The Hague Conference on Private International Law, an intergovernmental organisation with currently 62 Member States which prepares multilateral conventions in different fields of private international law, agreed in May 2000 to find a uniform conflict of laws rule for proprietary aspects of dispositions of securities held through indirect holding systems. In view of the immediate practical need for legal certainty, the Hague Conference adopted a “fast-track” procedure, which made it possible for the Convention to be finalised today, after less than three years. This is a remarkably short time for the completion of negotiations of an international legal instrument. During the entire process, representatives of the private sector from around the world (including global custodians, credit institutions and broker-dealers) were heavily involved in the evolution of the Convention and ensured that the rule adopted by the diplomats and legal experts would work in practice.
The approach adopted by the Hague Convention is modelled on the “Place of the Relevant Intermediary Approach” (“PRIMA”). The major advantages of PRIMA are that the rule provides a clear and certain answer to the parties to the securities at the time they enter into the securities transaction and that the question of whether the collateral taker receives a perfected interest will be governed by the law of one single jurisdiction even where a portfolio of securities of issuers from different countries is involved.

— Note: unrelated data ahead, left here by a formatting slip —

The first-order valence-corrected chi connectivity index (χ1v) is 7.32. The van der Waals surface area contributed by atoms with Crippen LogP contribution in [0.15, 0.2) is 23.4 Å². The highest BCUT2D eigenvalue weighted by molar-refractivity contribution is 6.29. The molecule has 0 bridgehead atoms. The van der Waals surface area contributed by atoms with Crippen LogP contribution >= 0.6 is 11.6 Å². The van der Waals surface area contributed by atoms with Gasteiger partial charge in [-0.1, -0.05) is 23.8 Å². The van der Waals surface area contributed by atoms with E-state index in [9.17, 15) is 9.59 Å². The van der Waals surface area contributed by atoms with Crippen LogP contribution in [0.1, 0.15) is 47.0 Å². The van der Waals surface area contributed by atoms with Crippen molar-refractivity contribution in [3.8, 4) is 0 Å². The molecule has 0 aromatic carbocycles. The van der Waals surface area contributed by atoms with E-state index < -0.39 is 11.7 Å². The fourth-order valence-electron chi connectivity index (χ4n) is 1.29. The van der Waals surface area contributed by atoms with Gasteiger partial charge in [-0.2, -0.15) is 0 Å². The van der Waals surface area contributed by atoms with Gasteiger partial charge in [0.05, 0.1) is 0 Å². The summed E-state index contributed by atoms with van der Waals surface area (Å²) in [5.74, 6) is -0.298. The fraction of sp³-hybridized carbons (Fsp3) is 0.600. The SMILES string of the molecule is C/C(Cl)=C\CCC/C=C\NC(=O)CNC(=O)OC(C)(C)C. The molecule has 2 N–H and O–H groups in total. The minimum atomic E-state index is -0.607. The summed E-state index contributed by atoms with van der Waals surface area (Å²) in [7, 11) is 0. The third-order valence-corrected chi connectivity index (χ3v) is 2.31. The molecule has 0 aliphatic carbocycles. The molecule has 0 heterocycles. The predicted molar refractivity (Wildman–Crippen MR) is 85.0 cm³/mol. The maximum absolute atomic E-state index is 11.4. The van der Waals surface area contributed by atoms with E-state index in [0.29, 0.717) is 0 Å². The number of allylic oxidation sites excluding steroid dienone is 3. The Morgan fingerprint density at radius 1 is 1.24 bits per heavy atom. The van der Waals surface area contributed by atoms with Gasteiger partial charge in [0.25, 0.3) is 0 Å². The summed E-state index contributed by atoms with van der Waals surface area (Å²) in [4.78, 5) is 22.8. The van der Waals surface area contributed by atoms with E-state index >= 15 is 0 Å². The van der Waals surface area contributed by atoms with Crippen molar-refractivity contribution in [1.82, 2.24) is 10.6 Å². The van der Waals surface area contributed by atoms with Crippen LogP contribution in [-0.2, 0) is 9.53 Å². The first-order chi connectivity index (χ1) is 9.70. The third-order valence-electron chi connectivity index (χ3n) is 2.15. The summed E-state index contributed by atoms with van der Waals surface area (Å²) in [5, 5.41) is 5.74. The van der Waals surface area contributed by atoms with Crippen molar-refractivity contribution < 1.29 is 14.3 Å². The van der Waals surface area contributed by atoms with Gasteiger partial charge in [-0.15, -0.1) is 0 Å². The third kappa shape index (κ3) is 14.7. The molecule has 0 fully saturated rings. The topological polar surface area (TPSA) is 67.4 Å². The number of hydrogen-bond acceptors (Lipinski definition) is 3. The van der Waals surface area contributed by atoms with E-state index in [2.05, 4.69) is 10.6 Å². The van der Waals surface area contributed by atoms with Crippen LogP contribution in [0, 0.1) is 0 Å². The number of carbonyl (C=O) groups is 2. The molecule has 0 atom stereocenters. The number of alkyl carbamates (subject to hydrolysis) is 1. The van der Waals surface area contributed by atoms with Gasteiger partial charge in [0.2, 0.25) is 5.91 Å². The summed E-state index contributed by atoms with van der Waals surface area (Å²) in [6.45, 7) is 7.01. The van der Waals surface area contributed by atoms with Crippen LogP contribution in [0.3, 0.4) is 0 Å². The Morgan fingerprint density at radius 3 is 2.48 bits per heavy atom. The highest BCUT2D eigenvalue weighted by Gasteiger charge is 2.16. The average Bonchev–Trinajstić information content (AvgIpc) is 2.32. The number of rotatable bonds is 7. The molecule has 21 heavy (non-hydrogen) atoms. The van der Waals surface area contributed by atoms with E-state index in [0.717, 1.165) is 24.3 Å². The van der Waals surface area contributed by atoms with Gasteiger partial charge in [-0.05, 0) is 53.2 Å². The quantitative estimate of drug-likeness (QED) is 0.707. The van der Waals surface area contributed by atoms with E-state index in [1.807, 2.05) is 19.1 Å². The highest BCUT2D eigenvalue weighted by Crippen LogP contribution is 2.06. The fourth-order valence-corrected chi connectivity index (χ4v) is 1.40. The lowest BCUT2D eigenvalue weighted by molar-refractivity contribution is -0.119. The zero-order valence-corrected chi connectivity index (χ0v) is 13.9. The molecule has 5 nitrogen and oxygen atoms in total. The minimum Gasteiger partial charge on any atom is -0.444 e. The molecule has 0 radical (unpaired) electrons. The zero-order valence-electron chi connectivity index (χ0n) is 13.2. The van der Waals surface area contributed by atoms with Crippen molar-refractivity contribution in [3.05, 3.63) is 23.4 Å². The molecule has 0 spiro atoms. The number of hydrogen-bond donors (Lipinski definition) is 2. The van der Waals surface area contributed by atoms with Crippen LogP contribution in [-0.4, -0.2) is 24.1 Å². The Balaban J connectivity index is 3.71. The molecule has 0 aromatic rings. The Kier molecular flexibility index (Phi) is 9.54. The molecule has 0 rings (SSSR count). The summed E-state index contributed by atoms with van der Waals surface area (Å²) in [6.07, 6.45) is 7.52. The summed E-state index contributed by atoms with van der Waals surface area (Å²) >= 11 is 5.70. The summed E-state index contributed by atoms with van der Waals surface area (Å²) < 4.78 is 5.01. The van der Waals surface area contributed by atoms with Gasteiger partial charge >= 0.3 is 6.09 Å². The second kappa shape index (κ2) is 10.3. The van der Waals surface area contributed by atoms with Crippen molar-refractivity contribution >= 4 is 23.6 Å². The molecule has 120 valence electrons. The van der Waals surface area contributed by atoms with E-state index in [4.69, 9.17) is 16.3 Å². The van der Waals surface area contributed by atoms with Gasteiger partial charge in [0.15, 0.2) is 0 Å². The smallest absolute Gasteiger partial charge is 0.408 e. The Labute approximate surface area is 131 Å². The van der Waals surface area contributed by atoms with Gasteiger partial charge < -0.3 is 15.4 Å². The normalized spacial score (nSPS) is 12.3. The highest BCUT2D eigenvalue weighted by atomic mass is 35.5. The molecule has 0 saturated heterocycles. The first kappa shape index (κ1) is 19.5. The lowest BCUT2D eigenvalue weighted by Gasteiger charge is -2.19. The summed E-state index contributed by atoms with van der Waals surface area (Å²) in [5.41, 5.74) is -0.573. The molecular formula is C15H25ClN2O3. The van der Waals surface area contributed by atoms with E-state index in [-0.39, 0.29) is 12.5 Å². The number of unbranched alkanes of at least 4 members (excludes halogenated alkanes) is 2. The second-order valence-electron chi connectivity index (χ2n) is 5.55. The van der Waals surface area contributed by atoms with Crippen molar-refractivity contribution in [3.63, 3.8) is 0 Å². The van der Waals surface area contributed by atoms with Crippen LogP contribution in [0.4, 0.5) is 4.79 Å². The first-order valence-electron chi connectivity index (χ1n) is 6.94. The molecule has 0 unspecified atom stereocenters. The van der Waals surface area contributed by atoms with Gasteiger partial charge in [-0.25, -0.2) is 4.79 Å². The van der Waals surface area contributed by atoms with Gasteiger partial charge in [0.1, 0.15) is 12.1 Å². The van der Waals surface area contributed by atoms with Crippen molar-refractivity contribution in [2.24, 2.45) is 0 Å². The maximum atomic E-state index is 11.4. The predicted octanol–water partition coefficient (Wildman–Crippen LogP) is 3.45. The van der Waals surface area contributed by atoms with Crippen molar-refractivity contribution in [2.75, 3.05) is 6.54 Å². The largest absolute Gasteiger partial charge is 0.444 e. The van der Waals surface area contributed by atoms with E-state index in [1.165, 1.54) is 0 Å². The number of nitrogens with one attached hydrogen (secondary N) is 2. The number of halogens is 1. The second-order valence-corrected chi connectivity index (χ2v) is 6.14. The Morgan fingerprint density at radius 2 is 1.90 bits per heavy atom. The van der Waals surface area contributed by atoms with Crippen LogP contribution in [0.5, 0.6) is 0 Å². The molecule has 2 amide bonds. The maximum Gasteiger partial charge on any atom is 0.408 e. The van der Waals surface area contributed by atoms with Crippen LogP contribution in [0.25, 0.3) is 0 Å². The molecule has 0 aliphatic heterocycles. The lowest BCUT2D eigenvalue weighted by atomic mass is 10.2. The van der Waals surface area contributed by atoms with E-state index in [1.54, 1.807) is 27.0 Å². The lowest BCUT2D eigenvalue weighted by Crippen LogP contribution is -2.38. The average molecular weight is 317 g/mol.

The main issue during the negotiations was to determine how to substantiate the PRIMA principle. Today, most intermediaries do not restrict the maintenance of their securities accounts at a single office. The maintenance of the accounts is dispersed among numerous offices which are located in different States. Against this background, the Hague Securities Convention does not attempt to “localise” the place of the relevant intermediary and instead refers directly to the law chosen by the parties to the account agreement:
· The first step is to look to the law expressly agreed between the account holder and its direct intermediary to govern the securities account in their account agreement as the determining factor. The choice of law, however, is constrained in that the intermediary must have an office in the chosen state that regularly maintains securities accounts.
· If the account agreement does not contain such a choice of law clause, but expressly and unambiguously states that the relevant intermediary entered into the account agreement through a particular office, the applicable law is the law of the location of such office, again, provided that it regularly maintains securities accounts.
· If this test also provides no answer, the Convention looks, as the ultimate fallback, to the law of the place of incorporation or organisation of the relevant intermediary.
In addition, transitional rules make sure that the Convention determines an appropriate regime for existing securities accounts and transactions so that the current expectations of parties are respected.
Finally, in an insolvency procedure, an interest perfected in accordance with the law applicable under the Convention is recognised but is still subject to the forum’s insolvency law, such as preference and avoidance rules. Thus, to a large extent, the Convention respects a country’s insolvency regime.